The reflexive mode incorporate the filmmaker and the camera into the final product.
The nonfictional reflexive mode documentary style poses doubtful questions to its audience and approaches its subjects with an air of hesitation. Reflexive films frequently include shots of the camera or the production staff to erase preconceived notions about the film’s substance or intent. Read on to find out how reflexive mode differs from participatory mode and the reflexive mode films you should watch.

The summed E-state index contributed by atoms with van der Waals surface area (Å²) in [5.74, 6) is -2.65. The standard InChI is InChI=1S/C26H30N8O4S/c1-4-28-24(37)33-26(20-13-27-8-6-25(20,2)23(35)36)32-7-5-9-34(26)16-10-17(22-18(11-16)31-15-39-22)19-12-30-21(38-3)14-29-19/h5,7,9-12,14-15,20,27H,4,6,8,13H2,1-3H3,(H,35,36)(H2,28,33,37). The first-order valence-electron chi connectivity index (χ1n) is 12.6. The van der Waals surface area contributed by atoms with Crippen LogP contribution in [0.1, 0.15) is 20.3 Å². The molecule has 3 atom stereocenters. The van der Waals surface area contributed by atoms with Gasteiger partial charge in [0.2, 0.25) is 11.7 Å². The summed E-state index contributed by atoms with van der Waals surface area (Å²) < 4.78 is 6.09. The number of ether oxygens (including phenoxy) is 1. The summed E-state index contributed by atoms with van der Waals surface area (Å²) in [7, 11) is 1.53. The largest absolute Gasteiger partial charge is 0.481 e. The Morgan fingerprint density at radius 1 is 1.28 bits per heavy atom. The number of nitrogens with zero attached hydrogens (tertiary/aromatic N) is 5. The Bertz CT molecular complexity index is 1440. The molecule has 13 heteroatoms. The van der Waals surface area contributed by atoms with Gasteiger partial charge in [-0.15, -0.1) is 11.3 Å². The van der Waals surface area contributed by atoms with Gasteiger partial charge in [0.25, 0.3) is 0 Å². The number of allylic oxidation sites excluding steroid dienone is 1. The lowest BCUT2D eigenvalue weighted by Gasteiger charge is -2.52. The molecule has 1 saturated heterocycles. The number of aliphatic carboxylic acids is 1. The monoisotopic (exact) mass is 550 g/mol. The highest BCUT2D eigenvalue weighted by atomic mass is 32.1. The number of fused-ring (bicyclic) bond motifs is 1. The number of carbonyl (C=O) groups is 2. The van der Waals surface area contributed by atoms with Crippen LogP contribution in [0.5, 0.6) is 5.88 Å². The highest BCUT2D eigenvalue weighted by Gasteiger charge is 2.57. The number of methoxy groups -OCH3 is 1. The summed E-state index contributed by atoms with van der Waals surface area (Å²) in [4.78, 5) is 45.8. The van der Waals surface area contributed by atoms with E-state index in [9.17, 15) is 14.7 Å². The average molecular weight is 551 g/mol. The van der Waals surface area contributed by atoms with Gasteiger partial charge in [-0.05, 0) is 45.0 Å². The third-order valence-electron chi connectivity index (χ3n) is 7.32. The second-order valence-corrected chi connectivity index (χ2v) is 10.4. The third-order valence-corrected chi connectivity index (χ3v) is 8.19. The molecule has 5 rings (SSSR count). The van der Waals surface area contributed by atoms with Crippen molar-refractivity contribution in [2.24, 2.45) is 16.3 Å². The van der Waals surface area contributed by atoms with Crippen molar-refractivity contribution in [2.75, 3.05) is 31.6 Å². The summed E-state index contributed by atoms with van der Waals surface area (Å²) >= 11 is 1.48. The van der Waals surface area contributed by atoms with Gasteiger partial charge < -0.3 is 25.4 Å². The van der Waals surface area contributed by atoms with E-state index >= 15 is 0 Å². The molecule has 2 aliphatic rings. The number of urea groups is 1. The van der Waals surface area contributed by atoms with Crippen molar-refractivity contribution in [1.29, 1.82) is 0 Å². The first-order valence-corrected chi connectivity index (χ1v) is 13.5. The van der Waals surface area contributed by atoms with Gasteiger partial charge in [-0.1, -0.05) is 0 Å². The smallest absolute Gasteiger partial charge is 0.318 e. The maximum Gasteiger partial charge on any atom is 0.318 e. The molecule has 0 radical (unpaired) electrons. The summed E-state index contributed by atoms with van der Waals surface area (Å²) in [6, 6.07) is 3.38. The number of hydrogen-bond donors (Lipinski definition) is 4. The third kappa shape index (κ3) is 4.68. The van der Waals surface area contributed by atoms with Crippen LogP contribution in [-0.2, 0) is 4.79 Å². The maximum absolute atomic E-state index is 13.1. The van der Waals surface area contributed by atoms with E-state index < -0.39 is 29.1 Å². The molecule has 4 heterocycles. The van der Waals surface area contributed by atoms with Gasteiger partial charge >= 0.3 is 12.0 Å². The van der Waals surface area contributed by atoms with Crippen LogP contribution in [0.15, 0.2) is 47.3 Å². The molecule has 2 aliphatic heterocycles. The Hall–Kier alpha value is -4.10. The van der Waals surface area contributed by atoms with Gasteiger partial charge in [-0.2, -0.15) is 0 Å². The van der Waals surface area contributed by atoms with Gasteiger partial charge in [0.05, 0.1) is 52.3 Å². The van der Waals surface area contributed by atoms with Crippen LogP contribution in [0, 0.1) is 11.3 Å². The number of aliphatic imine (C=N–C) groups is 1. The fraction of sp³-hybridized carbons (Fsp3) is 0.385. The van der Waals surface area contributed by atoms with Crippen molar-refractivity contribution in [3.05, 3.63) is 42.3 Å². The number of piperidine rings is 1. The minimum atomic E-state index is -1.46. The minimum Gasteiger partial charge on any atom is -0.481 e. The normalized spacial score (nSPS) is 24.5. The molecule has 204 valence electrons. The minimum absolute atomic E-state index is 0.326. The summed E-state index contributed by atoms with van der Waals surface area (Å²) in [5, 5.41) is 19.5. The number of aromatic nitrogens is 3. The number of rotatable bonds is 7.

At A Glance
- The History
- Characteristics of the Reflexive Mode
- Reflexive Mode vs other Modes
- Reflexive Mode – Ones To Watch
- Notable Filmmakers
The documentary’s reflexive form analyses its own quality, explaining its methods and weighing its consequences. As an added bonus, the film itself features filmmakers.
Dziga Vertov‘s Man with a Movie Camera was released in 1929. In the video, he showed clips of his brother and wife working behind the camera and in the editing room, respectively. Including these photographs was intended to help the audience comprehend the filmmaking process and foster an educated and critical outlook.